Servant Group International

A rush of life

Iraq | For Jeremiah Small, an American teacher killed in Iraq, six years became long enough to build a legacy

Issue: "The battle," March 24, 2012

He ate sheep brain soup in the bazaar and pulled all-nighters with his students. He chaperoned high-schoolers on camping trips and joined in Kurdish folk dances with third- and fourth-graders. And although he came to teach English among northern Iraqis, he spoke the local Kurdish dialect well enough to barter in the street markets, where he found a tailor who could fashion the traditional Kurdish men's baggy trousers and sash to fit his non-traditional trim waist and lanky frame.

In six years teaching at Classical School of the Medes (CSM) in Sulaymaniyah, a city of 1 million in northern Iraq, Jeremiah Small brought to his classroom lessons steeped in Shakespeare, John Bunyan, Joseph Conrad, C.S. Lewis, and American-made movies. All the while, the sandy-haired American himself was becoming more a Kurd.

"He knew the mountains surrounding the city better than we did," observed Amed Omar, a 2010 graduate of CSM. "He was very Kurdish, very hospitable, very connected to all our lives."

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"He became not only the ablest and favorite teacher of the school but also one of the community's friendliest faces," wrote former student Meer Ako Ali, now studying in Lebanon.

That connection deepened the shock and trauma for students and colleagues when on March 1 an Iraqi student shot and killed Small as he bent his head to pray at the start of a morning class. The 33-year-old teacher from Washington state took bullets to the head and chest and died at the scene.

Eighteen-year-old Bayar Sarwar, an 11th-grader, then shot himself. He survived for several hours but died at Sulaymaniyah Emergency Hospital. The assailant was a grand-nephew of Jalal Talabani, the president of Iraq and head of the region's most powerful party, the Patriotic Union of Kurdistan.

Small's death was a powerful blow not only to his own community but to other schools in the CSM network across northern Iraq, and to the region's tiny contingent of non-governmental aid workers: Many survived the despotic years of Saddam Hussein and the following eight years of U.S. occupation and radical Islamic insurgency. They have worked to keep a low profile amid the region's ethnic and religious tensions, and the changing winds of U.S. policy. And now, two months after the departure of the last U.S. troop unit from Iraq, that perseverance suddenly appeared threatened by a lone teenage gunman whose motive for the shooting might never be known.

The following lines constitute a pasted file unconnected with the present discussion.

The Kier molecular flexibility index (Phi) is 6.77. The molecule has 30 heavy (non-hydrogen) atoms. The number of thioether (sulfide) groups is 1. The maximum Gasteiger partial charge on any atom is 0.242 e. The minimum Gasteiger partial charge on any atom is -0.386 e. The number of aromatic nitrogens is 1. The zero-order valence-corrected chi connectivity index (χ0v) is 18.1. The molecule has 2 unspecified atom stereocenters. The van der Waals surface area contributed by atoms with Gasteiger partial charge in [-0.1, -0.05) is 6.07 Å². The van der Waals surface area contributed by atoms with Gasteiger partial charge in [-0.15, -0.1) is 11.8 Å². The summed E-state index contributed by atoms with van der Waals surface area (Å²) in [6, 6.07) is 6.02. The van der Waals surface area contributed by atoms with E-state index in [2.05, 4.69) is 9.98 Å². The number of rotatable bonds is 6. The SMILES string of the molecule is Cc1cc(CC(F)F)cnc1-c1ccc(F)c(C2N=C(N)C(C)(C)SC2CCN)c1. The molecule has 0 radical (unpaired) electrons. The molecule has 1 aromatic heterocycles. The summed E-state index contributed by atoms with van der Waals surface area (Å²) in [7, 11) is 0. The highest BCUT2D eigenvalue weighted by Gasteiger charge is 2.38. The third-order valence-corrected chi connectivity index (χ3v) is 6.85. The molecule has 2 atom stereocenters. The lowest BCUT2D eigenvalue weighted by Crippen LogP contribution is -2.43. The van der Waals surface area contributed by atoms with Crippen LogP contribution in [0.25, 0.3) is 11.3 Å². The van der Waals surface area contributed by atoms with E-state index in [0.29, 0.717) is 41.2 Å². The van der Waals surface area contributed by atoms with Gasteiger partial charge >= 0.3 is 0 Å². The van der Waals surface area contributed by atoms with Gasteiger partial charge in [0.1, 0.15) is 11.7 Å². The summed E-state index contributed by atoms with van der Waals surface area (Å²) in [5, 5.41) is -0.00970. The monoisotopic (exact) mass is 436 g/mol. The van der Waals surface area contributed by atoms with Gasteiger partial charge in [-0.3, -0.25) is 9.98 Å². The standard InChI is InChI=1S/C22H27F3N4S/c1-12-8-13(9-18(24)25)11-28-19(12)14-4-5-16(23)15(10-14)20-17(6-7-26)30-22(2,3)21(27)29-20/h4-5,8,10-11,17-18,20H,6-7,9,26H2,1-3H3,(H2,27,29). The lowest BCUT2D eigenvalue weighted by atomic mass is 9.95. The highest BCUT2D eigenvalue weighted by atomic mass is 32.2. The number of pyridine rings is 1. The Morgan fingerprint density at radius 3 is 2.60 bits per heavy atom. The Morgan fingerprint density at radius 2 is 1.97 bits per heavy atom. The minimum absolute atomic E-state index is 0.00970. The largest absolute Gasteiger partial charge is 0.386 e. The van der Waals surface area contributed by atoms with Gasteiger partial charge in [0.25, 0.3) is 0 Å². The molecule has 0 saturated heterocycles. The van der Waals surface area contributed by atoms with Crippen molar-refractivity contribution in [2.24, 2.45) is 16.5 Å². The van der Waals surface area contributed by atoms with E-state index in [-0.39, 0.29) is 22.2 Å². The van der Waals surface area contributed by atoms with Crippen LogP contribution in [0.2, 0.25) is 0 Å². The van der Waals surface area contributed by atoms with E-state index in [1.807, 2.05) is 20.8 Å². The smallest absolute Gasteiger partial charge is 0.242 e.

Remarkably, in the days following the incident, family and friends looked past ethnic and religious identity for healing. A funeral for Sarwar in a downtown mosque the day after the shooting turned into a joint service to honor Small also.

CSM teachers who shared a house with Small opened it in the afternoons so that students and others could come to mourn his death together. "There we sang worship songs and celebrated Jer's homegoing," one 2011 graduate told me in an email. "Everyone was surrounded by loved ones, to support, and be supported by. We all entered the house with tears on our eyes and left with a smile."

Small's family chose to bury him in Iraq. The March 6 service at the Art Hall in Sulaymaniyah, besides family and students, included leaders of Servant Group International (SGI), the U.S. organization that helps to support the schools, the Kurdish regional minister of education, and members of the killer's family. Fellow teachers led the singing of hymns and read from the psalms and New Testament. Students gave tributes to Small and family members also spoke.

But most remarkable was the reconciliation evident between Small's family, who are Christians, and Sarwar's, who are Muslims. The shooter's father, Rashid Sarwar, apologized to the Smalls for the killing. The teacher's father, Dan Small, said, "We do not have any hatred for the family of the student who killed our son." At one point both men embraced.

The idea of a school in northern Iraq using mainly Christian curriculum got started in a Nashville bagel shop, says author, pastor, and educator George Grant.

The 1990s was a tense period for northern Iraq: Saddam Hussein had ravaged the Kurdish population with chemical weapons and mass slaughters. A U.S.-led no-fly zone offered general protection from Baghdad but put the normally hard-working Kurds at the mercy of an international aid bureaucracy that rationed food, supplies, and medical care.

An Arab Christian pastor from Kirkuk named Yousif Matty decided he wanted to help the Kurds, and he linked up with SGI in Nashville, a relief group created originally to assist Kurds chased from their homelands by Saddam Hussein. But nothing in the region really was working. "The Kurds were harassed by [Arab] Muslims on every side," recalled Grant. "The idea of starting a school where their children could earn American high school diplomas would be like gold for them."


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